The world+dog thinks that the Cloud is not secure, but this is not borne out by those who actually use it.
A UK study of SMEs by comScore has revealed that more than half of non-Cloud users cited concerns about security by as a barrier to adoption.
But more than 94 percent of cloud users experienced security benefits.
Most cloud users said the biggest benefits were that fewer internal IT resources were needed and noted the time saved in managing IT.
But this contrasted with the non-Cloud users, more than 45 percent of whom were worried that using the Cloud would result in a lack of control over their data.
More than 68 percent of cloud users said their levels of privacy protection increased by moving to the cloud and 45 percent said they felt "very comfortable" with their cloud provider's ability to manage data privacy.
More than half non-Cloud users expressed concerns about reliability, and 82 percent of cloud users said they experienced improved service availability since moving to the Cloud.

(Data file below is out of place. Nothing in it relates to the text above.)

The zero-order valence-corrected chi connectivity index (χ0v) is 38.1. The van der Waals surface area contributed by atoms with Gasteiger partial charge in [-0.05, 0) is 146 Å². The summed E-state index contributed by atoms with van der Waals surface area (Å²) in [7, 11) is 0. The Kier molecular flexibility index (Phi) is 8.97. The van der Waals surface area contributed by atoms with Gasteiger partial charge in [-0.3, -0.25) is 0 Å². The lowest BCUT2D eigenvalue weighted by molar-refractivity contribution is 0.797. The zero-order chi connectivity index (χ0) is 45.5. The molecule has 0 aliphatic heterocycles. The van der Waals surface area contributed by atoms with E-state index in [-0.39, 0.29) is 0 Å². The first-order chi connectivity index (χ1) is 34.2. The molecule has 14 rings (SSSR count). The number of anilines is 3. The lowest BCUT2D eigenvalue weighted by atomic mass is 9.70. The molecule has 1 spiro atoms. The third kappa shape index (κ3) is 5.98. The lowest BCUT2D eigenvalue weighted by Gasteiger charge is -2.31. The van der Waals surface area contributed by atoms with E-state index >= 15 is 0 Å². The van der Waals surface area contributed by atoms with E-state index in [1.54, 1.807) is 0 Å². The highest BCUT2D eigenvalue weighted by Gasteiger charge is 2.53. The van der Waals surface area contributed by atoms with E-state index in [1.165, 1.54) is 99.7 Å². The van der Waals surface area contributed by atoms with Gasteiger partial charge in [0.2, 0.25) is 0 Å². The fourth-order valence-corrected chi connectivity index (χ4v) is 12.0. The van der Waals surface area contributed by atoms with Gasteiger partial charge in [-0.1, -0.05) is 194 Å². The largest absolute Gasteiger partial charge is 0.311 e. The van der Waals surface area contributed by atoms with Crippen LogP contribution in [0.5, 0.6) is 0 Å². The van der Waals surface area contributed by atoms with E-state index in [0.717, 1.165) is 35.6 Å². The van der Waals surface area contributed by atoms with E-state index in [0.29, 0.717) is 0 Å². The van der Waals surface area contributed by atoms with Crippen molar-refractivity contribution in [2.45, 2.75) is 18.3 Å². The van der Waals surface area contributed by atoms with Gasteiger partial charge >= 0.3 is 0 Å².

Most Cloud users said they were confident their provider could restore services during an outage quickly and efficiently.
Adrienne Hall, general manager of Trustworthy Computing at Microsoft, which commissioned the study, said that the results show the perception gap closes quickly once people experience cloud services.
But it does mean that outfits like Microsoft have a job on their hands convincing users to move to the Cloud in the first place.
Microsoft has launched a Cloud Security Readiness Tool to help enterprises assess their current IT environments and how they could benefit from best-practice cloud services. It is based on the Cloud Security Alliance's Cloud Controls Matrix.